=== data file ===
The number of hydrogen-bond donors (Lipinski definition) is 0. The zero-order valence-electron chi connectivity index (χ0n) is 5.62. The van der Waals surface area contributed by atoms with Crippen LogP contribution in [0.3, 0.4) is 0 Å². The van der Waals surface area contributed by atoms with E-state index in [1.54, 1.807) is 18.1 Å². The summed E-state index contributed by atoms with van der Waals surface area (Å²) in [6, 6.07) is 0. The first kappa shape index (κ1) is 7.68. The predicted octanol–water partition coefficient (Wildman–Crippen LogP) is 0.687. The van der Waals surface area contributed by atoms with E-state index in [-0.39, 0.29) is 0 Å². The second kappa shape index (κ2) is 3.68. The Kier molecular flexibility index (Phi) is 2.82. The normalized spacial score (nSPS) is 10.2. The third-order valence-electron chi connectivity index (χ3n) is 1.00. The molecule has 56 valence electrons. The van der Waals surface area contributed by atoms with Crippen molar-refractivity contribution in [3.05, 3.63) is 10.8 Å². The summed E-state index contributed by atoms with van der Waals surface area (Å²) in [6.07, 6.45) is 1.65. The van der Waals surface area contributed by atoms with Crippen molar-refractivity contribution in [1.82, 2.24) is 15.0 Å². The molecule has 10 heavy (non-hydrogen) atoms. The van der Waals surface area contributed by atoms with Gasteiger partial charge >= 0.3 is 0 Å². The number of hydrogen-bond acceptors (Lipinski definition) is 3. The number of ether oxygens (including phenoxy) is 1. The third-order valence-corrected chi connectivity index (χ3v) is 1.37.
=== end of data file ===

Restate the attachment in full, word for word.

The number of hydrogen-bond donors (Lipinski definition) is 0. The zero-order valence-electron chi connectivity index (χ0n) is 5.62. The van der Waals surface area contributed by atoms with Crippen LogP contribution in [0.3, 0.4) is 0 Å². The van der Waals surface area contributed by atoms with E-state index in [1.54, 1.807) is 18.1 Å². The summed E-state index contributed by atoms with van der Waals surface area (Å²) in [6, 6.07) is 0. The first kappa shape index (κ1) is 7.68. The predicted octanol–water partition coefficient (Wildman–Crippen LogP) is 0.687. The van der Waals surface area contributed by atoms with E-state index in [-0.39, 0.29) is 0 Å². The second kappa shape index (κ2) is 3.68. The Kier molecular flexibility index (Phi) is 2.82. The normalized spacial score (nSPS) is 10.2. The third-order valence-electron chi connectivity index (χ3n) is 1.00. The molecule has 56 valence electrons. The van der Waals surface area contributed by atoms with Crippen molar-refractivity contribution in [3.05, 3.63) is 10.8 Å². The summed E-state index contributed by atoms with van der Waals surface area (Å²) in [6.07, 6.45) is 1.65. The van der Waals surface area contributed by atoms with Crippen molar-refractivity contribution in [1.82, 2.24) is 15.0 Å². The molecule has 10 heavy (non-hydrogen) atoms. The van der Waals surface area contributed by atoms with Gasteiger partial charge >= 0.3 is 0 Å². The number of hydrogen-bond acceptors (Lipinski definition) is 3. The number of ether oxygens (including phenoxy) is 1. The third-order valence-corrected chi connectivity index (χ3v) is 1.37.